Other than that one story, I highly, highly recommend this collection to anyone who enjoys mystery stories. I know I’ll be searching out the other Father Brown stories!  (And, in case you haven’t visited the blog lately, there are four days left to enter my book giveaway drawing. :) Just leave a comment on Resolutions and Challenges ’08 (it’s easier for me if all the entrants are on the same thread) if you want a chance to win Ex Libris or The Collector. Post a link to the contest on your blog for an extra chance at winning!)

13 Comments leave one →
  1. January 6, 2008 2:54 pm

    Nine Stories is great! It has one of my favourite short stories ever, “A Perfect Day for Bananafish”. The others are really good too.

    The Father Brown stories sound great! Except for the racist one, of course. I really hope to read them at some point this year.

  2. Dark Orpheus permalink
    January 7, 2008 12:31 am

    I always felt the Father Brown mysteries were superior to the Sherlock Holmes stories. It’s the way the ridiculous and the absurd in the Father Borwn mysteries have their own logic behind it.

    I’ve been telling myself to real the complete Father Brown mysteries for the past 8 years. Alas. :)

  3. January 7, 2008 4:29 am

    Nymeth, yay! I’ll look forward to reading them. :)

    Dark Orpheus, I’ve only ever read one Sherlock Holmes story, and I didn’t much enjoy it (which is funny, since I love the Mary Russell series). I think I like Father Brown more as well!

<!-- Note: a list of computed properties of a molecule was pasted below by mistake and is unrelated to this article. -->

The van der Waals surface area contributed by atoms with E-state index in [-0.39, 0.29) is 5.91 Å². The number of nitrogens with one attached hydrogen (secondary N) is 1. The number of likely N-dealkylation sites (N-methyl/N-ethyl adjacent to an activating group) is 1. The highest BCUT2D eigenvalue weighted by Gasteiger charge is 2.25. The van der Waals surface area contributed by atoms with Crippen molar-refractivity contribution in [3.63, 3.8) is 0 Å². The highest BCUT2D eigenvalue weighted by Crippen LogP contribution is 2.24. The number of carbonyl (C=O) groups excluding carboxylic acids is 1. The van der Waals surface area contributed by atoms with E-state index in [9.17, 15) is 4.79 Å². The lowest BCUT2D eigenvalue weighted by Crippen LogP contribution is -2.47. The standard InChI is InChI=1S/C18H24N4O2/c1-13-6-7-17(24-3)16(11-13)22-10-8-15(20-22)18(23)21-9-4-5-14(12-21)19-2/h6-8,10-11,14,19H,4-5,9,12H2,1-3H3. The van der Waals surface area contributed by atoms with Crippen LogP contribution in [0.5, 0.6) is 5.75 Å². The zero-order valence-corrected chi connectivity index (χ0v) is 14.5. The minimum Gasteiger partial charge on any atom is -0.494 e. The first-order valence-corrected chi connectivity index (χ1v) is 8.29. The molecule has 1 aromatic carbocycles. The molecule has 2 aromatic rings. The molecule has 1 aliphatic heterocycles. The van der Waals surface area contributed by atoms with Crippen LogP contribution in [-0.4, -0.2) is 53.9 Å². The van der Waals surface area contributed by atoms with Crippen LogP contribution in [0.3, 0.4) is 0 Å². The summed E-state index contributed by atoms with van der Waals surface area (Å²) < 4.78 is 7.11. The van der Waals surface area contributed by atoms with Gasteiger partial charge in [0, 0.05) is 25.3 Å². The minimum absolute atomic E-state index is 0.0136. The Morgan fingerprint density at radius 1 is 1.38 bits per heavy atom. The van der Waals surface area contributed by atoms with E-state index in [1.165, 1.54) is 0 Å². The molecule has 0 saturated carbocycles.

4. Gramps permalink
    January 7, 2008 5:54 am

    Printing Father Brown’s response puts a different slant on Flambeau’s comment.

    Flambeau: Sometims I’m not surprised they lynch them.
    Fr Brown: I’m never surprised at any work of hell.

    ~ Gramps

  5. January 7, 2008 6:39 am

    G.K. Chesterton is great! I highly recommend the very strange but enjoyable The Man Who Was Thursday.

  6. January 7, 2008 6:52 am

    Typos on my last comment! *cover eyes*

    The Mary Russell stories are in a league of their own. Holmes is more humane, warmer in Laurie R. King’s stories. And funnier too. :)

    I love the Mary Russells.

  7. January 7, 2008 7:28 am

    Gramps, Father Brown’s response certainly validates that he isn’t racist (and I’ll edit my post to include that). However, it doesn’t make his friend Falmbeau less of a racist, if you get me drfti.

    Carl, I’ll look into that!

    Dark Orpheus, I always have a ton of typos, lol, so don’t worry about it. I think part of why I don’t really enjoy Doyle’s Holmes stories is that I read Laurie King first. I love the Mary Russells as well!

  8. January 10, 2008 1:16 pm

    I absolutely adore Father Brown, so it’s nice to know that someone else read and liked the stories! I agree with you about God of the Gongs—such an unfortunate blot on an otherwise wonderful collection.

    If you don’t mind reading ebooks, there’s a nicely formatted Complete Father Brown that I often turn to to spend the odd free half-hour at my laptop.

    And has a free audio version of The Wisdom of Father Brown which I quite like, although I’m not a fan of audiobooks in general.

  9. January 11, 2008 9:27 am

    Hi Poodlerat! So good to see you back. :) I thought you’d given up blogging! I’ll have to check out that ebook; I’ve never tried to read one before, but I’d love to have all the Father Brown stories!

  10. January 11, 2008 10:37 am

    Thanks! I didn’t intend such a long hiatus, but between my part-time job and my schoolwork, things just got away from me.

    I don’t mind ebooks myself, although generally I prefer to read a hard copy (unless its something completely frivolous that I know I won’t much enjoy, like a romance or a thriller). If you can’t get the real thing right away, though, an electronic copy can be a good temporary substitute!

  11. June 1, 2008 5:21 pm

    I love that book quote!

  12. June 1, 2008 5:28 pm

    Isn’t it great?!